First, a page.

What Causes A Miscarriage?

What Causes A Miscarriage?There is simply no getting around the fact that a miscarriage is a devastating experience. There are a number of things that can cause a miscarriage, but whatever was the cause of yours, you always have to remember that you were not to blame. A pregnancy is very complicated, and a miscarriage is actually quite common in the first 3 months of any pregnancy. It is now estimated that about 15% of all known pregnancies end in miscarriage, and when you take into consideration the unknown pregnancies, that figure actually rises to above 60%.

One of the biggest causes of miscarriage is what is referred to as mismatched chromosomes, where the chromosomes that you contribute and those that your husband does simply do not come together as they should, so a viable fetus cannot result. This usually happens only once, fortunately, and doesn’t generally occur in subsequent pregnancies.

At times, the woman’s body will produce too much testosterone as a result of polycystic ovary syndrome, which will result either in infertility or an early miscarriage. If you have had several miscarriages, this syndrome could well be the culprit. Fortunately, this is a treatable condition, and many women with polycystic ovary syndrome go on to successful pregnancies once the problem is under control medically.

It is now estimated that up to 30% of women have endometriosis. Endometriosis means that you have pockets of tissue that would normally be in your uterus scattered throughout your body. These scattered bits of endometrium act just like the lining of your womb during your monthly cycle, but because there is no ‘normal’ outlet for the blood and lining tissue, it can build up in your body causing scar tissue and adhesions. These adhesions can involve your fallopian tubes or any part of the reproductive system and can cause a miscarriage. The fact that this endometrial tissue produces hormones, too, can also induce a miscarriage. Endometriosis is often treated by using birth control pills, although surgery may be needed in some cases to remove scar tissue or open blocked tubes. Ironically, being pregnant often puts endometriosis into remission.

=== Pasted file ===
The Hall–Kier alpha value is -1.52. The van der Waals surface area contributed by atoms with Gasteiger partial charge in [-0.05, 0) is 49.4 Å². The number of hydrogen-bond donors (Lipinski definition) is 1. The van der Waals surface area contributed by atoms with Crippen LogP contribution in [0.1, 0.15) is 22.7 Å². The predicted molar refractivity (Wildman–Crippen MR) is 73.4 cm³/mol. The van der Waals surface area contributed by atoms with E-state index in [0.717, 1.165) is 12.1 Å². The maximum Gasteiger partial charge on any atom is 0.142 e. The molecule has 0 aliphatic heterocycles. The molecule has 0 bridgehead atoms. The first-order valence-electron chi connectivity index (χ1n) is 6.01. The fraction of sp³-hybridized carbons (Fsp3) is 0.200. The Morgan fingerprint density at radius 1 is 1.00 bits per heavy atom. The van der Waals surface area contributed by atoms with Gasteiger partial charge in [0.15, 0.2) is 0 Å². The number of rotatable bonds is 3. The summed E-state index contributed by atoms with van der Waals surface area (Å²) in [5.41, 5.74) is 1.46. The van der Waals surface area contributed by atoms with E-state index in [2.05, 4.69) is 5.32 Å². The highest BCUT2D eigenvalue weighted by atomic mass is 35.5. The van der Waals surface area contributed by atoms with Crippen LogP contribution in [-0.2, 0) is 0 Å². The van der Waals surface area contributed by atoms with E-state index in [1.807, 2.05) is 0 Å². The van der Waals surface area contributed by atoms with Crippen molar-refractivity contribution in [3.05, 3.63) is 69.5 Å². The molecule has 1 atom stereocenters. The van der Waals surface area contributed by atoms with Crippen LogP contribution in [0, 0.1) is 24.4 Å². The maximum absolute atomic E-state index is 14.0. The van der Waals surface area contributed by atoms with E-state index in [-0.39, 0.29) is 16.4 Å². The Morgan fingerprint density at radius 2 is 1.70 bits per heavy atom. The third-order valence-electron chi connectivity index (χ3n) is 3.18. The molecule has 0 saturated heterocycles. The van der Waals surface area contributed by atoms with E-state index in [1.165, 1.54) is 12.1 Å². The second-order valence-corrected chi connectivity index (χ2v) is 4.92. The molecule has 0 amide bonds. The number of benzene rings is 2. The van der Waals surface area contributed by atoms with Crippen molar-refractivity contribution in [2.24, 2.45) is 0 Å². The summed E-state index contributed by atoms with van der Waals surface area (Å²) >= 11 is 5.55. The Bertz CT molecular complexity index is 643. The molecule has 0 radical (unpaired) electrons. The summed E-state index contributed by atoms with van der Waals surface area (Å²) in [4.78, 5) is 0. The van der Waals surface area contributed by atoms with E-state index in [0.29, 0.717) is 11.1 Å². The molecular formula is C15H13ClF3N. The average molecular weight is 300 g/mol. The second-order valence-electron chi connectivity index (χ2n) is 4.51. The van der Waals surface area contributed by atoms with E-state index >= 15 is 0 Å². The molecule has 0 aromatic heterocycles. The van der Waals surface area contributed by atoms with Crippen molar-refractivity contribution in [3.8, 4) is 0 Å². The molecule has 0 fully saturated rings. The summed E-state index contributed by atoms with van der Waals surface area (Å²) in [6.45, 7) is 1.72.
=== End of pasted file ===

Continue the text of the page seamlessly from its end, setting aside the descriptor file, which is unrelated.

Metabolic problems such as diabetes and thyroid abnormalities can also result in miscarriage. Both thyroid problems and diabetes that have not been brought under control will result in a uterine condition that is hostile to the fetus. In many cases, once the medical condition is under the proper treatment, it will usually be possible for the woman to become pregnant and carry the baby to term.

Another common cause of miscarriage is an untreated bacterial infection. There are several kinds of infections, mycoplasma and ureaplasma that are often responsible for miscarriages. These bacteria are present in almost everyone’s body and generally coexist with people, but if they manage to proliferate they can affect a pregnancy and cause a miscarriage. The insidious thing is that there are often no symptoms accompanying these infections, and neither will be suspected until a miscarriage occurs. The organisms responsible for these infections will cause irritation and inflammation of the uterus, making it impossible for the pregnancy to progress. Although these infections can be difficult to diagnose, several weeks of antibiotic treatment will usually clear them up.

Having a miscarriage is traumatic and upsetting, but finding out the cause is of paramount importance as those that have resulted from a medical condition can often be treated successfully.


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